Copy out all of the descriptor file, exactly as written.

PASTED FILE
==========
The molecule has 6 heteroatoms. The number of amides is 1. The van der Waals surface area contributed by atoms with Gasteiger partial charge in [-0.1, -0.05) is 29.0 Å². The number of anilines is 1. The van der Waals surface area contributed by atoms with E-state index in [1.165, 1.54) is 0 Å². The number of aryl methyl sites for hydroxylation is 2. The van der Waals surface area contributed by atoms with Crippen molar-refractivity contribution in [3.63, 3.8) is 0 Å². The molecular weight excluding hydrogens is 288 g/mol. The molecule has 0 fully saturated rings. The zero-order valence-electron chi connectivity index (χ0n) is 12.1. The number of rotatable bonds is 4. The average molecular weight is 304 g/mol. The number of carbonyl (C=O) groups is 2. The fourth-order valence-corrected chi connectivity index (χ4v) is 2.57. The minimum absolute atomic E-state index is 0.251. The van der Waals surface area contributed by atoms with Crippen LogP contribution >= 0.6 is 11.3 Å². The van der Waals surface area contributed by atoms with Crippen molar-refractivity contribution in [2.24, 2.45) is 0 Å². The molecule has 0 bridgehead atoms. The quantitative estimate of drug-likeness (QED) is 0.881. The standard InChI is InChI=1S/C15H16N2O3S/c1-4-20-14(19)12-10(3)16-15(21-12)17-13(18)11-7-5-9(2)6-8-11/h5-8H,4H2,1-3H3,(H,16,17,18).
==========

The molecule has 6 heteroatoms. The number of amides is 1. The van der Waals surface area contributed by atoms with Gasteiger partial charge in [-0.1, -0.05) is 29.0 Å². The number of anilines is 1. The van der Waals surface area contributed by atoms with E-state index in [1.165, 1.54) is 0 Å². The number of aryl methyl sites for hydroxylation is 2. The van der Waals surface area contributed by atoms with Crippen molar-refractivity contribution in [3.63, 3.8) is 0 Å². The molecular weight excluding hydrogens is 288 g/mol. The molecule has 0 fully saturated rings. The zero-order valence-electron chi connectivity index (χ0n) is 12.1. The number of rotatable bonds is 4. The average molecular weight is 304 g/mol. The number of carbonyl (C=O) groups is 2. The fourth-order valence-corrected chi connectivity index (χ4v) is 2.57. The minimum absolute atomic E-state index is 0.251. The van der Waals surface area contributed by atoms with Crippen LogP contribution >= 0.6 is 11.3 Å². The van der Waals surface area contributed by atoms with Crippen molar-refractivity contribution in [2.24, 2.45) is 0 Å². The molecule has 0 bridgehead atoms. The quantitative estimate of drug-likeness (QED) is 0.881. The standard InChI is InChI=1S/C15H16N2O3S/c1-4-20-14(19)12-10(3)16-15(21-12)17-13(18)11-7-5-9(2)6-8-11/h5-8H,4H2,1-3H3,(H,16,17,18).